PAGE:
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August 29-September 4, 2007

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This Week's Revivals

By Richard von Busack

Movie Times The Best of Everything/The Sweet Smell of Success
(1959/1957) Under director John Negulesco, Joan Crawford had one of her best late-period parts, playing the larger-than-life boss lady of a New York magazine; Hope Lange is her intimidated secretary. A consistently interesting, occasionally campy and highly glossy film for dedicated followers of Douglas Sirk. BILLED WITH The Sweet Smell of Success. Walter Winchell, a now-forgotten journalistic terror of the last century, gets it as thoroughly as William Randolph Hearst did in Citizen Kane. This sleek, stark black-and-white moral tale (the crisper-than-crisp photography is by James Wong Howe) concerns the downfall of columnist J.J. Hunsecker (Burt Lancaster). His fatal mistake: leaning too hard on a new jackal, a press agent named Sidney Falco (Tony Curtis). Falco gets a particularly unsavory job to start out his association with Hunsecker: he must end the romance between Hunsecker's sister and an unsuitable jazz musician. The Ernest Lehman/Clifford Odets script is famous for its aggressive pulp poetry: "My experience I can give you in a nutshell, and I didn't dream it in a dream either. Dog eat dog, in brief. From now on, the best of everything is good enough for me." (Plays Sep 8-11 in Palo Alto at the Stanford Theatre.)

Movie Times Niles Essanay Film Museum
Special events this weekend at the silent-film theater, including fundraising dinners (contact the theater for info), and a Friday and Saturday fundraiser screening (admission $10) of Lon Chaney's The Hunchback of Notre Dame (1923), with a score by Molly Axtmann. Shorts include Harold Lloyd's 1920 Get Out and Get Under. (Plays Sep 7 and Sep 8 in Fremont at the Edison Theater, 37417 Niles Blvd;

Movie Times Steamboat Bill Jr./The Navigator
(1928/1924) A pilot of the last of the riverboats is disappointed with his college-boy son; he's even angrier when he finds out that the boy (Buster Keaton) becomes involved with the daughter of his wealthy rival. Keaton's exquisite comedy was a flop, despite the climactic cyclone sequence, raided by comedy directors for the next 80 years. Shot in Sacramento. BILLED WITH The Navigator. Keaton's biggest hit at MGM is a story of a dumb but resourceful millionaire, a derelict ocean liner and a woman (Kathryn McGuire) who all drift away to the cannibal islands. One of the ultimate comedies of negative space, this Keaton film is full of that essential loneliness that makes the greatest comedies resound, as in the moment of Keaton making breakfast for two in a ship's galley built for 500. It even has sound, of a sort, when Keaton pantomimes the effect of the depressing popular song "Asleep in the Deep." Chris Elliott at the Stanford's Wurltizer. (Plays Sep 12 in Palo Alto at the Stanford Theatre.)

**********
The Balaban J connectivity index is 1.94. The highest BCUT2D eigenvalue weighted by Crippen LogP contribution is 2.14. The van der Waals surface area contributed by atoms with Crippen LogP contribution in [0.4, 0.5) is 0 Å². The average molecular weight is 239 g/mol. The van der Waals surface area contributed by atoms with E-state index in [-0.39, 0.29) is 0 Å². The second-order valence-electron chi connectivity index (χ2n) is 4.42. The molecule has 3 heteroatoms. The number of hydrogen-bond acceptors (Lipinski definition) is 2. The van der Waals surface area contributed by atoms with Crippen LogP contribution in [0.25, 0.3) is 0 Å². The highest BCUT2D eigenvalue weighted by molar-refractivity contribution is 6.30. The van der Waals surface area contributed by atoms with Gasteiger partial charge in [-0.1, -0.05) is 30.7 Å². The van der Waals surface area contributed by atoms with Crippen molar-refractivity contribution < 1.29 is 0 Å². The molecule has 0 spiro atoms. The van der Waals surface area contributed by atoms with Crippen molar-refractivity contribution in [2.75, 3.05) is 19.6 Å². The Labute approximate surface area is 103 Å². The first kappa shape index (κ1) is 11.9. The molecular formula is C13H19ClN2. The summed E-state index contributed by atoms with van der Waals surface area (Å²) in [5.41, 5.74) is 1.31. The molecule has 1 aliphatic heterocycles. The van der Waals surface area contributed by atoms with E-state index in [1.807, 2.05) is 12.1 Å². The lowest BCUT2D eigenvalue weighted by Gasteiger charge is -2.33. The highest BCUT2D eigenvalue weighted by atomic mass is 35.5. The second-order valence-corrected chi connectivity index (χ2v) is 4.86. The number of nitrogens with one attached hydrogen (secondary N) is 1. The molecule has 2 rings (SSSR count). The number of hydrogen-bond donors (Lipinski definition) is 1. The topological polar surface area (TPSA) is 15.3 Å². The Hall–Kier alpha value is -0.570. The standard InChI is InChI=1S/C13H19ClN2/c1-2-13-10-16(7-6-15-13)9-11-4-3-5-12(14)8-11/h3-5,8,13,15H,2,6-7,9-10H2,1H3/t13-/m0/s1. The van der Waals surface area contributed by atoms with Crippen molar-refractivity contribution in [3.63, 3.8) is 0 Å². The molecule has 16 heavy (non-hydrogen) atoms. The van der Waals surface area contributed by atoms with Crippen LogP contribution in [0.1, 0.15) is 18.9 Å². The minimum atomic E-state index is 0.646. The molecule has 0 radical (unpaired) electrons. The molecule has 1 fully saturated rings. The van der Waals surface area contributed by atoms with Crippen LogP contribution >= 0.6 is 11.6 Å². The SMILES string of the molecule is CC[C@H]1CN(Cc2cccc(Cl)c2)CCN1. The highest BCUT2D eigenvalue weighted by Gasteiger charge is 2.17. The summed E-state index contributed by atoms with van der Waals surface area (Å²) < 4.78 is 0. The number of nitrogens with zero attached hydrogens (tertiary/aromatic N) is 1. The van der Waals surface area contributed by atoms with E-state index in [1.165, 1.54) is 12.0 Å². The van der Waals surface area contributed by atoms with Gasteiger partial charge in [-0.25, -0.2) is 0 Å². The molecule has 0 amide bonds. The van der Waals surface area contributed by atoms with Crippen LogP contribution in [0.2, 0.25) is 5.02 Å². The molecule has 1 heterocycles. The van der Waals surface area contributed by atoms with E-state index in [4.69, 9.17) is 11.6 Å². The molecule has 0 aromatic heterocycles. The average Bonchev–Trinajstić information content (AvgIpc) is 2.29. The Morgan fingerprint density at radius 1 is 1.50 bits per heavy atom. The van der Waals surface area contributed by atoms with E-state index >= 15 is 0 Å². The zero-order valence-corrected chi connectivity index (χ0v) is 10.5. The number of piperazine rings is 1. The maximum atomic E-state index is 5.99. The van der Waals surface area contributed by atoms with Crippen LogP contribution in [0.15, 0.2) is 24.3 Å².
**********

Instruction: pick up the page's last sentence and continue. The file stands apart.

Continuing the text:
Movie Times Winchester '73/Destry Rides Again
(1950/1939) "Man gets gun, man loses gun, man gets gun"—Clive Hirschhorn. James Stewart wins a state of the art rifle at a shooting contest in Dodge City. But the weapon has a life of its own, ending up in the possession of robbers (Dan Duryea plays one of the gang), Indians and Stewart's own crooked brother (Stephen McNally). Anthony Mann's Western goes for frontier slices of life: Shelley Winters plays a dance-hall girl; political activist Will "Grandpa Walton" Geer is a sheriff, Rock Hudson is an Indian and Tony Curtis is a soldier. BILLED WITH Destry Rides Again. The unruly town of Bottleneck gets tamed by its new deputy sheriff—a milk-drinking, gun-hating, pet-birdie-fancying son of a famed and feared gunman. Young Destry was one of Stewart's most lovable roles, and played with the kind of gleam in his eye that Frank Capra tended to chase out with tears. The woman's half of the story is also well-upholstered. The most untamed citizen in the town is the venal dance hall gal "Frenchy," Marlene Dietrich, who sings one of her favorites, "See What the Boys in the Back Room Will Have," and gets into a spirited cat fight with Una Merkel. Dietrich was later parodied in Blazing Saddles—good as Madeline Kahn was, there it was, another example of Mel Brooks' bad habit of parodying things that were parodies all ready. The talented comedy director George Marshall always saw the funny side of this much-filmed Western tale. (Plays Sep 5-7 in Palo Alto at the Stanford Theatre.)

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